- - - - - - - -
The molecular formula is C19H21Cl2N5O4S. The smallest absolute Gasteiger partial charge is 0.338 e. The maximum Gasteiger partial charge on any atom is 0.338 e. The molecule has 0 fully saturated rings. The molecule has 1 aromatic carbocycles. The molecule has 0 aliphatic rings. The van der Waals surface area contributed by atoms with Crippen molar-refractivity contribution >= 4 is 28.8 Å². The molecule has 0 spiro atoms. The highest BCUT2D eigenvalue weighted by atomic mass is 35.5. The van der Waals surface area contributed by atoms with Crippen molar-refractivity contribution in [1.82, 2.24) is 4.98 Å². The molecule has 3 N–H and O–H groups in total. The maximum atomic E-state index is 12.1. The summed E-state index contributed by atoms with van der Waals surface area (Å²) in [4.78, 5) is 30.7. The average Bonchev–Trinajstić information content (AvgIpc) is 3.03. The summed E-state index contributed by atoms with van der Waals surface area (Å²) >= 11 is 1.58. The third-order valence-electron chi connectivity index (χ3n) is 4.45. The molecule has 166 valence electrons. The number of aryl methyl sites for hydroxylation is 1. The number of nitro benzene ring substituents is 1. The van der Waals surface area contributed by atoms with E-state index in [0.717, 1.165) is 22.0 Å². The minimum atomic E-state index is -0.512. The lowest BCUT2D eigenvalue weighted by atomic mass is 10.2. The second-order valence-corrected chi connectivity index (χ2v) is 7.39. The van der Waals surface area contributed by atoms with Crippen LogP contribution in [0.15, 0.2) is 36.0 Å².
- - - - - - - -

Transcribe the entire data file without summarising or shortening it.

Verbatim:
The molecular formula is C19H21Cl2N5O4S. The smallest absolute Gasteiger partial charge is 0.338 e. The maximum Gasteiger partial charge on any atom is 0.338 e. The molecule has 0 fully saturated rings. The molecule has 1 aromatic carbocycles. The molecule has 0 aliphatic rings. The van der Waals surface area contributed by atoms with Crippen molar-refractivity contribution >= 4 is 28.8 Å². The molecule has 0 spiro atoms. The highest BCUT2D eigenvalue weighted by atomic mass is 35.5. The van der Waals surface area contributed by atoms with Crippen molar-refractivity contribution in [1.82, 2.24) is 4.98 Å². The molecule has 3 N–H and O–H groups in total. The maximum atomic E-state index is 12.1. The summed E-state index contributed by atoms with van der Waals surface area (Å²) in [4.78, 5) is 30.7. The average Bonchev–Trinajstić information content (AvgIpc) is 3.03. The summed E-state index contributed by atoms with van der Waals surface area (Å²) >= 11 is 1.58. The third-order valence-electron chi connectivity index (χ3n) is 4.45. The molecule has 166 valence electrons. The number of aryl methyl sites for hydroxylation is 1. The number of nitro benzene ring substituents is 1. The van der Waals surface area contributed by atoms with E-state index in [0.717, 1.165) is 22.0 Å². The minimum atomic E-state index is -0.512. The lowest BCUT2D eigenvalue weighted by atomic mass is 10.2. The second-order valence-corrected chi connectivity index (χ2v) is 7.39. The van der Waals surface area contributed by atoms with Crippen LogP contribution in [0.15, 0.2) is 36.0 Å².